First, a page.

Beyond the surface: Different

Read what Scripture says in 1 Peter 1:14-15.

Read what Scripture says in 1 Thessalonians 4:7-8.

This calling to be holy, just as God is holy, is possible because we have been given the Holy Spirit—who is a helper, counselor and who is God himself. Don’t fall into the trap of thinking this is an optional deal, as if holiness is only for monks or priests or religious freaks. Holiness happens when the Holy Spirit fills and guides you. To turn down the calling to be holy, one must turn down what the Spirit wants to do in and through the person. 

Read what Scripture says in Romans 12:1-2.

True and proper worship is laying down our lives to please God. This act of sacrificing our desires for what God wants for us will contradict the pattern of this world. We will either conform to the image of Christ or conform to the pattern of the world.

How do we conform to the image of Christ? By the renewing of our mind, which happens when we receive the Holy Spirit. You will know what God wants when his way is written on our hearts. Receive the Spirit and live by the Spirit, and you will know. Furthermore, when we know what God wants for us we get a clearer picture of how to respond in crisis such as the COVID-19 pandemic or during other major shifts in normal life. God will not only cleanse you and me, but he will make us available for service in ways we could never imagine. 

Read what Scripture says in 2 Timothy 2:20-21.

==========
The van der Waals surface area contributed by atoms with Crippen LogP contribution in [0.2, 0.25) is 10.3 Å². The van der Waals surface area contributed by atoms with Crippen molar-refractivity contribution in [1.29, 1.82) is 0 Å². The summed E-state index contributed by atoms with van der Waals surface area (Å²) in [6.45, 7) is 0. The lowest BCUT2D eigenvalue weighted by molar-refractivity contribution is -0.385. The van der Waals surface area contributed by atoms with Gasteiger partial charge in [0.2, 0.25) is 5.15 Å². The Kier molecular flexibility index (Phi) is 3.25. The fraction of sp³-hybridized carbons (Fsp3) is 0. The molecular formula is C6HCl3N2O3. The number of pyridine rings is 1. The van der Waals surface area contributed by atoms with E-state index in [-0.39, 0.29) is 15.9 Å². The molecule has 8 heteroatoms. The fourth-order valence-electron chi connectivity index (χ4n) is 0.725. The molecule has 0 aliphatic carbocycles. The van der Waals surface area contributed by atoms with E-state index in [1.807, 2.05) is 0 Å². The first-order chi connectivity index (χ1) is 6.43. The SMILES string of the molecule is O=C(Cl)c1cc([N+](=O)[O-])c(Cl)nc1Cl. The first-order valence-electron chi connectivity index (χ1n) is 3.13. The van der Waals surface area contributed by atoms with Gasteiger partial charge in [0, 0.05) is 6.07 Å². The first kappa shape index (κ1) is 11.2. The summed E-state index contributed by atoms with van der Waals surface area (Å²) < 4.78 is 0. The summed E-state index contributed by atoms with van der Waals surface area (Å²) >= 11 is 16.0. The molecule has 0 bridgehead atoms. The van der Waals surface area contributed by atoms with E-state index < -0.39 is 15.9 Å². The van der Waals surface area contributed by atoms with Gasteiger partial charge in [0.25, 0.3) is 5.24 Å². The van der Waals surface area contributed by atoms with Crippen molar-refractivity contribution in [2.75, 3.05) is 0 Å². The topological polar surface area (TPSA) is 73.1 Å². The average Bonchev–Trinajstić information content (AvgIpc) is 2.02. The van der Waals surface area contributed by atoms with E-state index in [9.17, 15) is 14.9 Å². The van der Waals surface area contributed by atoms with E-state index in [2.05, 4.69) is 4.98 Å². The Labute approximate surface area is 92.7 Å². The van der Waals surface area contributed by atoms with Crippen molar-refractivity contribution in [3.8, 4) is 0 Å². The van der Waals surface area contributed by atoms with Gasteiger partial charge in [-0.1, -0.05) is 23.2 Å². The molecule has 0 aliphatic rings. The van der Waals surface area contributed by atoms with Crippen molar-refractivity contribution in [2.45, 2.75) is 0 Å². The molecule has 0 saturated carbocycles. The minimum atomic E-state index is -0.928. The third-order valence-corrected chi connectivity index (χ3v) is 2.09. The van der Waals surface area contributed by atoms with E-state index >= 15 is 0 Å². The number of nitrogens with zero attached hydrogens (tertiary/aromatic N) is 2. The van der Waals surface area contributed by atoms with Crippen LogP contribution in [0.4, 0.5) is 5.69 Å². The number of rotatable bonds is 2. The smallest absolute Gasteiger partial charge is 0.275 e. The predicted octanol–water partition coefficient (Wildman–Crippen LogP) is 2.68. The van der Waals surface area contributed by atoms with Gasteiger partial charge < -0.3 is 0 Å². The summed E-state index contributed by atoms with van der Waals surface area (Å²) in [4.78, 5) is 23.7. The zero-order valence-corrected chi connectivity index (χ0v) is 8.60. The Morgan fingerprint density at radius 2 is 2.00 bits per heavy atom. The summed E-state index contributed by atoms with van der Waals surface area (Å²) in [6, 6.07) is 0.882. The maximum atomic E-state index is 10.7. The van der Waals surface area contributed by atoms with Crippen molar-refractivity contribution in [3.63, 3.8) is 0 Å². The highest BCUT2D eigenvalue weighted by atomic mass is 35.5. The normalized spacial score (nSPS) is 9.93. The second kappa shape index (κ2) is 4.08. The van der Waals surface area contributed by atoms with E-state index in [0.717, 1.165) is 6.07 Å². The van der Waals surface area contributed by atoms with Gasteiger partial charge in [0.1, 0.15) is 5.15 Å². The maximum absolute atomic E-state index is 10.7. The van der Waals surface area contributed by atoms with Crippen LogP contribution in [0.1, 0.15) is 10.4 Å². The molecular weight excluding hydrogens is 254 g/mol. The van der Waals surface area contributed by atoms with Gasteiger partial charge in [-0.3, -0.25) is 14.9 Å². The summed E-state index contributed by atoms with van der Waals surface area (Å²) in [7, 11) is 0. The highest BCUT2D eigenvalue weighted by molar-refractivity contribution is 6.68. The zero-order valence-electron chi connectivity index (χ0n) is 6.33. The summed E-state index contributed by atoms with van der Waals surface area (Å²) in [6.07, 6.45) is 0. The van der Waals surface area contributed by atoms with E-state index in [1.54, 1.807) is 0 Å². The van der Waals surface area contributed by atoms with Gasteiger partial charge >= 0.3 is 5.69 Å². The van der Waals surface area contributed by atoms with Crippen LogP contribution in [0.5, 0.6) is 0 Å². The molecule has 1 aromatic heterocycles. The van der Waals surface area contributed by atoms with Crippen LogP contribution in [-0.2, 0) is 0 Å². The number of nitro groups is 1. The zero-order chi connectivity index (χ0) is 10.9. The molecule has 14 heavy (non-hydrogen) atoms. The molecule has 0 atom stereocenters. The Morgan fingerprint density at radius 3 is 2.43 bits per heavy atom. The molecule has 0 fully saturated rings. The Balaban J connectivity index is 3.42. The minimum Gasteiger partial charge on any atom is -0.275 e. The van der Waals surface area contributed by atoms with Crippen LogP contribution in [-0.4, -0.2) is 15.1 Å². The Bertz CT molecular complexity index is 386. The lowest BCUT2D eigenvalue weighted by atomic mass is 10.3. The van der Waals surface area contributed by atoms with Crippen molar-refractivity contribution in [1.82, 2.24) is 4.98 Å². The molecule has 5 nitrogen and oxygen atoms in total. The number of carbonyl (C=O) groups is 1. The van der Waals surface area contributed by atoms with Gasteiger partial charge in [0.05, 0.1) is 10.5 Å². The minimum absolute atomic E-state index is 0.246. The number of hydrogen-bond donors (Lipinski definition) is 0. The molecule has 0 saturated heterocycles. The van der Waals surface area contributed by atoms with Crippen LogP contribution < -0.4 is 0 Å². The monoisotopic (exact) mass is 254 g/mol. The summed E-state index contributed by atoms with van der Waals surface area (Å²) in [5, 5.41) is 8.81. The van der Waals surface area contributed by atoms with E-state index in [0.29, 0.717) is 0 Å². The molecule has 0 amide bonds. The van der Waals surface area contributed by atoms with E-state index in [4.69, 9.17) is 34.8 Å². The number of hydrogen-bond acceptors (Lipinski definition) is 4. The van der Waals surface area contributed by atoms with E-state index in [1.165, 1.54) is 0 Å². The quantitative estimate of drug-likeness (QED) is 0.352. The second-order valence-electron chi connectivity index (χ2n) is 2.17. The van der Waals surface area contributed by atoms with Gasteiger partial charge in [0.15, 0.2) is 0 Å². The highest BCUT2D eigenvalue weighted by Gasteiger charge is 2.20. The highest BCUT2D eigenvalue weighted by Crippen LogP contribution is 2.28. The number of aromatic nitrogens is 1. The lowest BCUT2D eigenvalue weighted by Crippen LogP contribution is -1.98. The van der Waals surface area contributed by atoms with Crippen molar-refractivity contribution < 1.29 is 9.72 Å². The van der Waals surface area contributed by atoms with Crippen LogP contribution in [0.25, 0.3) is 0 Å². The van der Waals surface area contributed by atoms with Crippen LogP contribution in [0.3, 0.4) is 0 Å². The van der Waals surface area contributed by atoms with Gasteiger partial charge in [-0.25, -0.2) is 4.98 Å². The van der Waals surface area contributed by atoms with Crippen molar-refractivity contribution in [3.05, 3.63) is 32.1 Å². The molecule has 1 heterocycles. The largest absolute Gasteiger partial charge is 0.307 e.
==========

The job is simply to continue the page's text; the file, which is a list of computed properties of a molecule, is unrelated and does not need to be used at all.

We should want to heed this calling to be holy not only because Jesus is holy, but because it allows God to use us for his special purposes. We are called to be different. Special. Holy. We are his instrument.

Reflect on that: 

  • In what ways has your faith led you to be set apart or different from the world?
  • What are some challenges for you or your church when it comes to being set apart for God?
  • How can we be holy in times of crisis?

Between the lines

A.W. Tozer writes: “Holy is the way God is. To be holy he does not conform to a standard. He is that standard. He is absolutely holy with an infinite, incomprehensible fullness of purity that is incapable of being other than it is. Because he is holy, all his attributes are holy; that is, whatever we think of as belonging to God must be thought of as holy. The holy man is not one who cannot sin. A holy man is one who will not sin. The true Christian ideal is not to be happy, but to be holy. The whole purpose of God in redemption is to make us holy and to restore us to the image of God. To accomplish this he disengages us from earthly ambitions and draws us away from the cheap and unworthy prizes that worldly men set their hearts upon.”

Let’s ask for the Spirit’s help in making this happen. Through the sanctifying presence of the indwelling Spirit, and on the basis of the atoning work of Christ, people who believe are made holy, children of God (Rom. 8:14–17). When we respond to the call to be holy, we will fully trust the Holy Spirit to carry us in proximity to God and reflect God’s image (i.e. Jesus) into the world. And boy, does this world desperately need a people called to be set apart and different for the purposes of God. May our proximity to God inspire the world to come out of spiritual isolation.